The pullback by some investment banks from physical commodity trading has been well-documented. JP Morgan has sold its physical commodities business to Mercuria, for example, and Morgan Stanley has sold its oil business to Rosneft.
Conversely, one bank which has recently expanded its support to the commodity finance sector, Commonwealth Bank of Australia (CBA), has seen more buyers requesting settlement in Chinese yuan, and increased requests for up to 360 days settlement terms under letter of credit (LC), says Chris Boadle, head of global trade and transaction services, South Asia. “China continues to be the dominant buyer in the market. CBA has also set up a physical commodities trading desk in Singapore recently, looking mainly at base and precious metals and is actively supporting yuan-denominated transactions,” he says.
Asian export business
Wu flags up Deutsche Bank’s support for Chinese steel exports, in the form of a series of structured pre-payment financings for Tangshan Iron & Steel Group Company (Tangsteel), based around the company’s exports to Duferco Asia. “Tangshan operates the biggest steel mill in China. It was facing domestic over-capacity, so it took the export option, and has now secured three landmark financings totalling US$1.3bn from Deutsche Bank since 2012.”
The process began with a US$200mn club loan from a small group of banks in May 2012, under which Duferco acted as the exclusive offtaker of the finished steel products exported under the arrangement, and a 10% risk guarantor. Tangsteel then secured US$300mn in February 2013, adding more lenders, followed by a further US$800mn, eight months later. This deal, which carried a 24-month tenor, was provided by 11 banks, and was touted as the largest structured commodity trade financing facility ever completed for a Chinese company. “It shows that market appetite is plentiful for the right type of risk,” Wu underlines.
Other Asian commodity exporting markets that could require financing support include Mongolia: its landlocked character means China remains the sole offtaker of the country’s copious volumes of coal. “Funding is the key to expanding the minimal infrastructure that now exists, but coal is a low-value, bulk commodity, so Mongolia faces challenges in raising investment finance. Banks need to find innovative solutions for Mongolian mining companies,” stresses Wu.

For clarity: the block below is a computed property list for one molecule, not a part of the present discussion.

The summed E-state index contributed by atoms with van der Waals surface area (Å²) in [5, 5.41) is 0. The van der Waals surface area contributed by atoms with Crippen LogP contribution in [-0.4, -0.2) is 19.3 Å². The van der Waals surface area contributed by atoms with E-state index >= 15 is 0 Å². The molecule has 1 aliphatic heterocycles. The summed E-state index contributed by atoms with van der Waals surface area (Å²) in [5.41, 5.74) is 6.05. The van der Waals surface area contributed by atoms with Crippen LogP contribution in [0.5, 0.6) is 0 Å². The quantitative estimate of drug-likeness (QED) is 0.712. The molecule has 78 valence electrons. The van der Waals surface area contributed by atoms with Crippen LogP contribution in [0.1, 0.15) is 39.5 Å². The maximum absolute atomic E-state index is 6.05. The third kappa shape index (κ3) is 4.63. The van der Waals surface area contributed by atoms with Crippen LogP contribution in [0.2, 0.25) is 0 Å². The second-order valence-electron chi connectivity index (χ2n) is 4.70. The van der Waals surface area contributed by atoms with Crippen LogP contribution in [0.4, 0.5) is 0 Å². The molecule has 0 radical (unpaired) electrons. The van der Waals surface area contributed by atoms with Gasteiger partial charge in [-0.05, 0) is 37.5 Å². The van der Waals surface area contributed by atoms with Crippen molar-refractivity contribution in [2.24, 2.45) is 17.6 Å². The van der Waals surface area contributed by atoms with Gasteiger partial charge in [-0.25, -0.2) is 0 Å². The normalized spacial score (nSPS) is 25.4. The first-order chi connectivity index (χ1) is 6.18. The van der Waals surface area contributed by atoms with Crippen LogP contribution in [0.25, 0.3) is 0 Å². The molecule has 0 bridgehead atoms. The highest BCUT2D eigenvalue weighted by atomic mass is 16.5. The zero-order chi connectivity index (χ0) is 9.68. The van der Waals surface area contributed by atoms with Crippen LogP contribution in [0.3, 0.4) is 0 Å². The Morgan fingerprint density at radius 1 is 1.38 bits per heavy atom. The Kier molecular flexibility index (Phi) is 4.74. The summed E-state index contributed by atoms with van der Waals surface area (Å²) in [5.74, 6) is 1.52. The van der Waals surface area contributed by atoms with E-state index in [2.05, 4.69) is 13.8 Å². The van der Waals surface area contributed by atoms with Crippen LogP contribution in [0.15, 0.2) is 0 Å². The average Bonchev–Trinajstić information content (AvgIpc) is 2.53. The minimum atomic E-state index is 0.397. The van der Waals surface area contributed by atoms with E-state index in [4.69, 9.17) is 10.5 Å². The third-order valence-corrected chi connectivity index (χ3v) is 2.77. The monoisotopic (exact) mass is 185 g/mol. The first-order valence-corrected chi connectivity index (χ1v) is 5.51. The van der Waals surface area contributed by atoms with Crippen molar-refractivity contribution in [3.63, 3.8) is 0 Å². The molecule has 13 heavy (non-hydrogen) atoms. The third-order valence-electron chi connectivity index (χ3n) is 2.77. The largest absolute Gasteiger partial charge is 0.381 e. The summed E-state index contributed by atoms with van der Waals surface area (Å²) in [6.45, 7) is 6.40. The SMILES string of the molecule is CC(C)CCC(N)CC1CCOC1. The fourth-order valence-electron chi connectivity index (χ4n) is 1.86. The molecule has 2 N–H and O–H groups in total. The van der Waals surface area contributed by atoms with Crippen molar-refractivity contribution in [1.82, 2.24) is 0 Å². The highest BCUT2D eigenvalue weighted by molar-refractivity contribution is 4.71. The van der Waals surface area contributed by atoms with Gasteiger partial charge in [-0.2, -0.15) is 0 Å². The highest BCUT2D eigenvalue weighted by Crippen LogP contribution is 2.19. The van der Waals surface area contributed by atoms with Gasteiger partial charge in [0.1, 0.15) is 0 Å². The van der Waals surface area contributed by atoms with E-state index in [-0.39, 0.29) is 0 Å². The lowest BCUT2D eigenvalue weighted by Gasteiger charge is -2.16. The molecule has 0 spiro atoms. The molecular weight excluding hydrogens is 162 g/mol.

Any financing mechanism would have to overcome land transportation issues, possibly by using a collateralisation arrangement,” he indicates.
Indonesia, meanwhile, is likely to need capital to build domestic processing facilities for its metals resources, Wu adds. “From January 2014, raw metals exports were banned, which is why the nickel price is rising this year. The government is looking to upgrade its own processing industries.”
Market observers see sufficient appetite among banks to cover the ongoing Asian commodity market needs. “There have been banks that have pulled out of physical commodity trading but not out of commodity trade finance,” says Calvin Tan, a Simmons & Simmons managing associate in Singapore. “The traditional European powerhouses have made a return to Asia, and they now find themselves in competition with the Asian banks such as the local Singaporean banks and the Chinese banks which entered the trade financing market post-2009 when the liquidity crunch hit. We have noticed banks opening or re-opening dedicated structured inventory financing desks in Singapore, or re-allocating personnel from Hong Kong to Singapore.”
The new entrants, according to Wu, include non-commodity players and all of the major Australian banks. “Furthermore, appetite in SCTF can now be seen among Chinese commercial banks such as China Minsheng Bank and China CITIC Bank, which are building commodity teams,” he says.
Corrin underscores that banks are now so involved in the market that 2013 transactions generated an average of 20 banks per deal. “Borrowers have consequently enjoyed tighter pricing. Cargill, for example, sealed a more than 100%-oversubscribed US$1bn 364-day revolver this year at a margin of 30bp over Libor with 23 banks. Last year it paid 55bp.” One driver, he explains, is the potential for cross-selling to the bigger names, addressing needs in areas such as trade finance, foreign exchange hedging and cash management.